If in the 1980s they were predicting an increase in the number of interethnic marriages, the dekasegi migratory movement has led to an increase in marriages among Nikkei. And what’s most interesting about this fact is that these unions have resulted in interchanges among Japanese Brazilian communities from different areas of the country: it’s common to find marriages between Nikkei from different states or cities of the federacy. For instance, someone from São Paulo may get married to someone from the Pará capital of Belém, situated nearly 1,850 miles to the north! It’s a phenomenon that would have been highly unlikely had they continued to live in Brazil.

Something else that can be seen is that the return of those Nikkei to Brazil has not necessarily meant a substantial growth among or strengthening of Japanese Brazilian social entities, as many leaders believed at the beginning of the migratory movement. To the contrary, what can be perceived is that many dekasegi have stopped taking part in these social activities.

Could it be that they still haven’t been able to get rid of a certain type of “prejudice” so evident in the 1980s? In other words, a schism that profoundly marked the first years of the migratory movement, both in Brazil and in Japan, which was a result of the ethnic ties on both sides. At that time, there was the idea of a “people trade” consisting of those willing to perform jobs despised by Japanese workers.

In Japan, they accused the “emigrants” of having abandoned the country at a time when it most needed their labor; that they had gone overseas in search of “money.” A serious accusation, but one lacking any historical basis. Thus, the emigrants would have “deserted,” abandoning the country to its own luck. Now, their children returned to Japan “defeated” and willing to work in activities of little “prestige.” In fact, during the first years of the migrations, some dekasegi admitted to having been rejected by their Japanese relatives. Maybe because they were worried about what their neighbors would think, or they were concerned with potential requests for assistance or charges related to past deeds!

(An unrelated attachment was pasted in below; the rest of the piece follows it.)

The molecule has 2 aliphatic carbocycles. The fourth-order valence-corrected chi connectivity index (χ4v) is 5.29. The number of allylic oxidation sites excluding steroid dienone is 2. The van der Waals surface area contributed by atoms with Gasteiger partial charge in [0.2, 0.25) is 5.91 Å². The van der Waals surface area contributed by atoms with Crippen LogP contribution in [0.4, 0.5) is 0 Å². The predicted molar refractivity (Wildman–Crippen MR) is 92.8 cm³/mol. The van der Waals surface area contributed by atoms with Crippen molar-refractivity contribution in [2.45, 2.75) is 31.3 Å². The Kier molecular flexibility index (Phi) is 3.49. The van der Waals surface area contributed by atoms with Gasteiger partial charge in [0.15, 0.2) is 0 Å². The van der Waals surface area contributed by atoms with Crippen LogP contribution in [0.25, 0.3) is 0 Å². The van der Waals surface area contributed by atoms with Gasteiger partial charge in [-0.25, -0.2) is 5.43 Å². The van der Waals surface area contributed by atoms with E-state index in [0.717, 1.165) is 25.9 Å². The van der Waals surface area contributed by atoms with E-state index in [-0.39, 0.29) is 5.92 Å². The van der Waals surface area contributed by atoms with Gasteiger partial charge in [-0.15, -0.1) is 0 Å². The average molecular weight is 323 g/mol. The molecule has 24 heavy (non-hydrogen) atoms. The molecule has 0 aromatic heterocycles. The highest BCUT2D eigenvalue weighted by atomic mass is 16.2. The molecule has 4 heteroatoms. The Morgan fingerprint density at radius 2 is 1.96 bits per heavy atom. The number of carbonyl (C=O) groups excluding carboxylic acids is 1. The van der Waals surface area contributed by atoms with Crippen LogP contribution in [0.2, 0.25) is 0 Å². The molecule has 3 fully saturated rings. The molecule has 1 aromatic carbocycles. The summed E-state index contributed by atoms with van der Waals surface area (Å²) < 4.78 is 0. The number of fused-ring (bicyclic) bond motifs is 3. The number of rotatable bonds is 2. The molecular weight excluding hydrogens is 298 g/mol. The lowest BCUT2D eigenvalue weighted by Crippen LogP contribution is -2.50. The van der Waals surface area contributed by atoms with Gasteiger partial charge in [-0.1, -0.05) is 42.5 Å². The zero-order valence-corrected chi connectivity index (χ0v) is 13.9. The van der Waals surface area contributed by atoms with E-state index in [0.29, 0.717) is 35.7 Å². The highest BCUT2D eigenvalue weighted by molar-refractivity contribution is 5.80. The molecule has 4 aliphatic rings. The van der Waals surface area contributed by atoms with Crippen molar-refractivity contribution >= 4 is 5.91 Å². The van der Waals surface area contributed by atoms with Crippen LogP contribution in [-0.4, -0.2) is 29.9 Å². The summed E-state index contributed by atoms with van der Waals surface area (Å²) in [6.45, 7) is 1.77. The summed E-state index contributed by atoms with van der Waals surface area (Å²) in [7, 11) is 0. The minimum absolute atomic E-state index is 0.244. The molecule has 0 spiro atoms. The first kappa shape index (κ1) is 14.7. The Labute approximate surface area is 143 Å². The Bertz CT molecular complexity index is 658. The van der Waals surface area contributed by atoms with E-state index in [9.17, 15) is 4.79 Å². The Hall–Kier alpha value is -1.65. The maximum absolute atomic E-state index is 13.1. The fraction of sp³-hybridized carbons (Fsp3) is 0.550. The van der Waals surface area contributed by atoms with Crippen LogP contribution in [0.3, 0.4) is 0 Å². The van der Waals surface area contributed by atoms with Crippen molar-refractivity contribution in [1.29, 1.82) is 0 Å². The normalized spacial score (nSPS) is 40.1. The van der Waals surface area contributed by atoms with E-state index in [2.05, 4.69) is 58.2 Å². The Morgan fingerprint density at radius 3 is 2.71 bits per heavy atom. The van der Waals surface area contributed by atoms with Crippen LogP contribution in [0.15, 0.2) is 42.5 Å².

Obviously, here in Brazil that mistake wasn’t made in regard to the perception of those workers. But the fact that there was a family member who, in difficulties, subjected themselves to “heavy, dirty, dangerous” work in Japan did lead to an undeniable feeling of rejection. That said, later, with the financial “success” of the experience, the prejudices were abandoned – also due to the fact that having family members working in Japan became something widespread among Japanese Brazilians!

So, allow me another question: could it be that they don’t feel well-received by an organization that doesn’t consider the difficulties faced by the dekasegi a community problem? In other words, by the organization that considers the dekasegi issue a family or individual problem?

The fact is that to date there are few Japanese Brazilian organizations that have tackled the dekasegi issue as one of their priorities and as a social problem to be resolved by the whole community. I believe that if there were a joint effort, such as what took place during the pioneering years of Japanese immigration, an ideal solution would be found for many of those problems.

So, these are some of the matters I wished to point out regarding the dekasegi and the myth of the return involving both Brazil and Japan. They encompass the issue of identity for Japanese Brazilians and, no doubt, are alluring raw material for dedicated scholars.

* Célia Abe Oi was a panelist in a presentation titled “Dynamic life of migrants between Brazil and Japan—Perspective on Brazil” at a Discover Nikkei Symposium—“100 Years of Japanese Immigration: The Multiple Identities of the Nikkei Community” in Sao Paulo on September 20, 2008.

© 2008 Célia Abe Oi

Brazil dekasegi migration

About this series

A series of articles from panelists at a Discover Nikkei Symposium—“100 Years of Japanese Immigration: The Multiple Identities of the Nikkei Community” in São Paulo on September 20, 2008.